TYSON WHITNEY PHOTO                                Raz stands proudly next to the newly finished ocean-themed mural inside the North Coast Trail Backpackers Hostel in Port Hardy.

TYSON WHITNEY PHOTO Raz stands proudly next to the newly finished ocean-themed mural inside the North Coast Trail Backpackers Hostel in Port Hardy.

Raz: Creating his own Chemainus in the North Island

Ever since he arrived in Port Hardy, Raz has kept himself busy over the years by adding more murals.

“The reason I came here to Port Hardy is a good story,” said Mehran (Raz) Razmpoosh as he finished painting his beautiful new ocean-themed mural at the North Coast Trail Backpackers Hostel in Port Hardy. “I heard about Chemainus, all the murals, and it was pretty interesting how it was this well-known town of murals. I wanted to have a chance to be one of the artists in this famous town, so I went to the town hall and asked if there was any wall space available.”

Raz noted he was then told by the town that “maybe in five years, and only if there is a new building in town, then you might have a chance.”

His reply was, “Never mind, I’m going to make my own Chemainus.”

From there, Raz decided to hit the road. He had always been curious about what life was like on the north end of the island, so that ended up being the direction that he chose to go.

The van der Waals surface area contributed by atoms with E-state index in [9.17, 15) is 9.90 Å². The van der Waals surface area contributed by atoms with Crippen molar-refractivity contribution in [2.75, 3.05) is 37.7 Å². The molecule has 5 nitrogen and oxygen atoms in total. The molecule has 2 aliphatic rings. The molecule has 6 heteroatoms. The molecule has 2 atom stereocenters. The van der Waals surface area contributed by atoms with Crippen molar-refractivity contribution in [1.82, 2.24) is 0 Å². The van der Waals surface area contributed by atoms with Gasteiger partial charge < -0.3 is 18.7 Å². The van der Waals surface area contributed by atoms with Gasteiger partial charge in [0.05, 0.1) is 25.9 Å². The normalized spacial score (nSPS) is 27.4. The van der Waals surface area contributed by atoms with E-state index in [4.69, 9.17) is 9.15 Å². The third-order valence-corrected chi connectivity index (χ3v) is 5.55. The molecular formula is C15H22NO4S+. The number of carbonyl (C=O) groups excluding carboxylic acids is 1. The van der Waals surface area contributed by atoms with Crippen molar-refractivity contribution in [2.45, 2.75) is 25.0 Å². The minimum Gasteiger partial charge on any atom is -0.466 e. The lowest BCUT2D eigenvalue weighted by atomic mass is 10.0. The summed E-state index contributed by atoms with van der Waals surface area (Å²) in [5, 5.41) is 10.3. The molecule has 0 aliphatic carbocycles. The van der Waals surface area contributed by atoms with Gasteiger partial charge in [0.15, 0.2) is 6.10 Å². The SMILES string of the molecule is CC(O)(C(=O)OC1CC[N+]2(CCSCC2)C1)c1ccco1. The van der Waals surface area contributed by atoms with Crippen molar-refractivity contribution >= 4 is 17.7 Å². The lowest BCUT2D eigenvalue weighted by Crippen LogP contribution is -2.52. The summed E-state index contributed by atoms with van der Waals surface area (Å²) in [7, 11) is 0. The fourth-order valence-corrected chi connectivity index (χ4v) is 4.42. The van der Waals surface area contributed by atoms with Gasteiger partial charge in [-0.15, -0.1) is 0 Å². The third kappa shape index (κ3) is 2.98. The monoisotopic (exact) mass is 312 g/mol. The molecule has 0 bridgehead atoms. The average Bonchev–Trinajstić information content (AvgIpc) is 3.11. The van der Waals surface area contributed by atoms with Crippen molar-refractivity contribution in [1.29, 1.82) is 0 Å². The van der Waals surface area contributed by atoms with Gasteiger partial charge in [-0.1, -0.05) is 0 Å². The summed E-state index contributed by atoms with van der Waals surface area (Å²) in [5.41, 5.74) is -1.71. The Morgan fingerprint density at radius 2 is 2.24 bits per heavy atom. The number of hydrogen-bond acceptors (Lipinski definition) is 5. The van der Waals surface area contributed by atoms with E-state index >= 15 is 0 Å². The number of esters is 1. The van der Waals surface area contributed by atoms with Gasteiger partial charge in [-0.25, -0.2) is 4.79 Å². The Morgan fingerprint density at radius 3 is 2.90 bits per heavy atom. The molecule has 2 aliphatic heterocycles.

When he first arrived in town, he stayed at the Quarterdeck Inn (then known as IV’s), and the owners asked him what exactly he could do with their ‘ugly looking’ fuel tank outside.

“I’ll turn it into a beautiful fish tank,” said Raz, “and the owner told me ‘okay, you got the job’.”

After that first mural, he moved on to painting the backside of the Port Hardy Chamber of Commerce, and then decorated the inside of the local swimming pool with his artwork.

Ever since he arrived in Port Hardy, Raz has kept himself busy over the years by adding more and more murals on more and more walls around town as he comes and goes.

Raz, who was born in Tehran, Iran in 1960, has been an artist pretty much his entire life, which he credits to his father’s influence, as he was an established artist himself.

He left Iran in 1980 and never looked back, travelling throughout Europe and then Canada, creating artwork along the way to support himself.

He said he can’t think of what his favourite mural that he has made over the years would be, but said he loves doing wildlife inspired pieces and that he truly just enjoys the process of creating.

“Murals have a life just like us, they get old, they get sick, and they get knocked down,” he said, reminiscing on his previous work. “It’s happened to many of my walls.”

Now that he has finished his latest piece at the backpacker hostel, he’s moved on to painting a lighthouse on the side of the new Baptist church on Elk Drive.

“Because I’m working on a church, my group of friends like to call me ‘Razangelo’,” he laughed, noting the new nickname was inspired by Michelangelo, who famously painted the Sistine Chapel. “It’s great, and I like that they are putting this name on me.”


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